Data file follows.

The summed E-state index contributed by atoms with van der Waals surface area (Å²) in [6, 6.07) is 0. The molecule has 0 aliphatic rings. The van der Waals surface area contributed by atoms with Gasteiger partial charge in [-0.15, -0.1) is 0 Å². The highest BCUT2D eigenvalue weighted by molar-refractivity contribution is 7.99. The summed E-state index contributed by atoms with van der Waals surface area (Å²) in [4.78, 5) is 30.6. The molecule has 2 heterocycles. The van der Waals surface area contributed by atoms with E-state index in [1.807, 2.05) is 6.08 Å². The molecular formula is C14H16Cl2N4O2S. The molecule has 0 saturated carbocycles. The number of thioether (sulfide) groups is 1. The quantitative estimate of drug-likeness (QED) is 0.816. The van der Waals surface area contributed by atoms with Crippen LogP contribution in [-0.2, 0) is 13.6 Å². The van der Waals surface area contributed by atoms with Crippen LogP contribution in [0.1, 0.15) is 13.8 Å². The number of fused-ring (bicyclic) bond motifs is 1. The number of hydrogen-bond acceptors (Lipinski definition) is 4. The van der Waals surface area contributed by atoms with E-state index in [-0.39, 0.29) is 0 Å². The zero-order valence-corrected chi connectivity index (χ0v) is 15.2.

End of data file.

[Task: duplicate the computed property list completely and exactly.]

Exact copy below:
The summed E-state index contributed by atoms with van der Waals surface area (Å²) in [6, 6.07) is 0. The molecule has 0 aliphatic rings. The van der Waals surface area contributed by atoms with Gasteiger partial charge in [-0.15, -0.1) is 0 Å². The highest BCUT2D eigenvalue weighted by molar-refractivity contribution is 7.99. The summed E-state index contributed by atoms with van der Waals surface area (Å²) in [4.78, 5) is 30.6. The molecule has 2 heterocycles. The van der Waals surface area contributed by atoms with E-state index in [1.807, 2.05) is 6.08 Å². The molecular formula is C14H16Cl2N4O2S. The molecule has 0 saturated carbocycles. The number of thioether (sulfide) groups is 1. The quantitative estimate of drug-likeness (QED) is 0.816. The van der Waals surface area contributed by atoms with Crippen LogP contribution in [-0.2, 0) is 13.6 Å². The van der Waals surface area contributed by atoms with Crippen LogP contribution in [0.1, 0.15) is 13.8 Å². The number of fused-ring (bicyclic) bond motifs is 1. The number of hydrogen-bond acceptors (Lipinski definition) is 4. The van der Waals surface area contributed by atoms with E-state index in [-0.39, 0.29) is 0 Å². The zero-order valence-corrected chi connectivity index (χ0v) is 15.2.